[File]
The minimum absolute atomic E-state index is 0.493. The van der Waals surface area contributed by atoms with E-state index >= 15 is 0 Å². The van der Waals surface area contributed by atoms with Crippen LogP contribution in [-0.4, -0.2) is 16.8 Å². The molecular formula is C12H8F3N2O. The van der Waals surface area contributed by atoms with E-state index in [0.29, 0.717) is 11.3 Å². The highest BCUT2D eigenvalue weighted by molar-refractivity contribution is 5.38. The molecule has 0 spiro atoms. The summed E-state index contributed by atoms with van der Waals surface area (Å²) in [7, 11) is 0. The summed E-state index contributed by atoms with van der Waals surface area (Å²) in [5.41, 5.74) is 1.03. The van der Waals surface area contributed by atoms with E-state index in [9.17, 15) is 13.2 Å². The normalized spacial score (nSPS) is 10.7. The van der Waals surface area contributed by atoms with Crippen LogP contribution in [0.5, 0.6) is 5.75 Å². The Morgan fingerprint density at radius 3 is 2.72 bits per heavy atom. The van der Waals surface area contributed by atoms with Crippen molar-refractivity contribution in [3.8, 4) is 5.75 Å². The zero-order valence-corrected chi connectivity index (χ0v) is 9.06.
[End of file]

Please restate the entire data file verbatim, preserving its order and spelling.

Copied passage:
The minimum absolute atomic E-state index is 0.493. The van der Waals surface area contributed by atoms with E-state index >= 15 is 0 Å². The van der Waals surface area contributed by atoms with Crippen LogP contribution in [-0.4, -0.2) is 16.8 Å². The molecular formula is C12H8F3N2O. The van der Waals surface area contributed by atoms with E-state index in [0.29, 0.717) is 11.3 Å². The highest BCUT2D eigenvalue weighted by molar-refractivity contribution is 5.38. The molecule has 0 spiro atoms. The summed E-state index contributed by atoms with van der Waals surface area (Å²) in [7, 11) is 0. The summed E-state index contributed by atoms with van der Waals surface area (Å²) in [5.41, 5.74) is 1.03. The van der Waals surface area contributed by atoms with E-state index in [9.17, 15) is 13.2 Å². The normalized spacial score (nSPS) is 10.7. The van der Waals surface area contributed by atoms with Crippen LogP contribution in [0.5, 0.6) is 5.75 Å². The Morgan fingerprint density at radius 3 is 2.72 bits per heavy atom. The van der Waals surface area contributed by atoms with Crippen molar-refractivity contribution in [3.8, 4) is 5.75 Å². The zero-order valence-corrected chi connectivity index (χ0v) is 9.06.